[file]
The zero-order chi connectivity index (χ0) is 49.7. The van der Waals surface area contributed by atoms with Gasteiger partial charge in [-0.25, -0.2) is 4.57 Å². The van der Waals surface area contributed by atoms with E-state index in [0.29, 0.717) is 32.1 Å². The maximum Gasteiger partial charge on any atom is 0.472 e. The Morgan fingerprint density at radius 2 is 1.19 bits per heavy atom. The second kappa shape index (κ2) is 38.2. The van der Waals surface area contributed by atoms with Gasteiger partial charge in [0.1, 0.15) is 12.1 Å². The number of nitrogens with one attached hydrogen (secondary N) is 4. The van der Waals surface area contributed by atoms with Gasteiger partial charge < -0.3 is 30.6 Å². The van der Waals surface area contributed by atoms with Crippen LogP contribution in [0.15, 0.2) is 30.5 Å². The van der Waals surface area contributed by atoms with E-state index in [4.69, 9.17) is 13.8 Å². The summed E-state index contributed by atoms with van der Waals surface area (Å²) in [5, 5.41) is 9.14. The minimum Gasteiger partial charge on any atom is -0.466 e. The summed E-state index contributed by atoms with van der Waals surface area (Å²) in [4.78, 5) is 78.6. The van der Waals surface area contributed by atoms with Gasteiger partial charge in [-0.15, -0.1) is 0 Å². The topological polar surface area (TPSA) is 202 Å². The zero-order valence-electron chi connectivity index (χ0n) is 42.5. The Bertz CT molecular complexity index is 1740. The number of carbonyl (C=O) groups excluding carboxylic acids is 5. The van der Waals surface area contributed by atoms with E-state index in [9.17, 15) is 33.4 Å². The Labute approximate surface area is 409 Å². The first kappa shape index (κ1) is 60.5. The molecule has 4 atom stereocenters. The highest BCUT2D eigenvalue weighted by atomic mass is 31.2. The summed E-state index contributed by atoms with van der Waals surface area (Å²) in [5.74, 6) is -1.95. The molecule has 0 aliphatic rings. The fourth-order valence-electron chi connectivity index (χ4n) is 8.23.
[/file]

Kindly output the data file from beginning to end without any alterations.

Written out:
The zero-order chi connectivity index (χ0) is 49.7. The van der Waals surface area contributed by atoms with Gasteiger partial charge in [-0.25, -0.2) is 4.57 Å². The van der Waals surface area contributed by atoms with E-state index in [0.29, 0.717) is 32.1 Å². The maximum Gasteiger partial charge on any atom is 0.472 e. The Morgan fingerprint density at radius 2 is 1.19 bits per heavy atom. The second kappa shape index (κ2) is 38.2. The van der Waals surface area contributed by atoms with Gasteiger partial charge in [0.1, 0.15) is 12.1 Å². The number of nitrogens with one attached hydrogen (secondary N) is 4. The van der Waals surface area contributed by atoms with Gasteiger partial charge < -0.3 is 30.6 Å². The van der Waals surface area contributed by atoms with Crippen LogP contribution in [0.15, 0.2) is 30.5 Å². The van der Waals surface area contributed by atoms with E-state index in [4.69, 9.17) is 13.8 Å². The summed E-state index contributed by atoms with van der Waals surface area (Å²) in [5, 5.41) is 9.14. The minimum Gasteiger partial charge on any atom is -0.466 e. The summed E-state index contributed by atoms with van der Waals surface area (Å²) in [4.78, 5) is 78.6. The van der Waals surface area contributed by atoms with Gasteiger partial charge in [-0.15, -0.1) is 0 Å². The topological polar surface area (TPSA) is 202 Å². The zero-order valence-electron chi connectivity index (χ0n) is 42.5. The Bertz CT molecular complexity index is 1740. The number of carbonyl (C=O) groups excluding carboxylic acids is 5. The van der Waals surface area contributed by atoms with E-state index in [9.17, 15) is 33.4 Å². The Labute approximate surface area is 409 Å². The first kappa shape index (κ1) is 60.5. The molecule has 4 atom stereocenters. The highest BCUT2D eigenvalue weighted by atomic mass is 31.2. The summed E-state index contributed by atoms with van der Waals surface area (Å²) in [5.74, 6) is -1.95. The molecule has 0 aliphatic rings. The fourth-order valence-electron chi connectivity index (χ4n) is 8.23.